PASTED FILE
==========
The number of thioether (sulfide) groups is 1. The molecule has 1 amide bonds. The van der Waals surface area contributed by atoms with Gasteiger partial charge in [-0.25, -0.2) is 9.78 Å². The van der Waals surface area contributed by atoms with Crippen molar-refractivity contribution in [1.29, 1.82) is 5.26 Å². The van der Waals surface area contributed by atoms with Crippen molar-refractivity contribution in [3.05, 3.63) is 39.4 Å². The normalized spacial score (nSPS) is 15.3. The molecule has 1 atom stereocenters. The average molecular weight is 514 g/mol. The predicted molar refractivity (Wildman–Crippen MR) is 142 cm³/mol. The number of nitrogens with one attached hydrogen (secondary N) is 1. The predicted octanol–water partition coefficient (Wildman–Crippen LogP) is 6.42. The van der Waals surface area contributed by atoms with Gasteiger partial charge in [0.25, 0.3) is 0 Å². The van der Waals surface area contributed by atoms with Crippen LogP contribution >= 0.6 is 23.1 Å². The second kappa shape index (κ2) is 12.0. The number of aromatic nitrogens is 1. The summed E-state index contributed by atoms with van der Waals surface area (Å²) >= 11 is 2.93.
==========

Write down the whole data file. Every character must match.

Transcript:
The number of thioether (sulfide) groups is 1. The molecule has 1 amide bonds. The van der Waals surface area contributed by atoms with Gasteiger partial charge in [-0.25, -0.2) is 9.78 Å². The van der Waals surface area contributed by atoms with Crippen molar-refractivity contribution in [1.29, 1.82) is 5.26 Å². The van der Waals surface area contributed by atoms with Crippen molar-refractivity contribution in [3.05, 3.63) is 39.4 Å². The normalized spacial score (nSPS) is 15.3. The molecule has 1 atom stereocenters. The average molecular weight is 514 g/mol. The predicted molar refractivity (Wildman–Crippen MR) is 142 cm³/mol. The number of nitrogens with one attached hydrogen (secondary N) is 1. The predicted octanol–water partition coefficient (Wildman–Crippen LogP) is 6.42. The van der Waals surface area contributed by atoms with Gasteiger partial charge in [0.25, 0.3) is 0 Å². The van der Waals surface area contributed by atoms with Crippen LogP contribution >= 0.6 is 23.1 Å². The second kappa shape index (κ2) is 12.0. The number of aromatic nitrogens is 1. The summed E-state index contributed by atoms with van der Waals surface area (Å²) >= 11 is 2.93.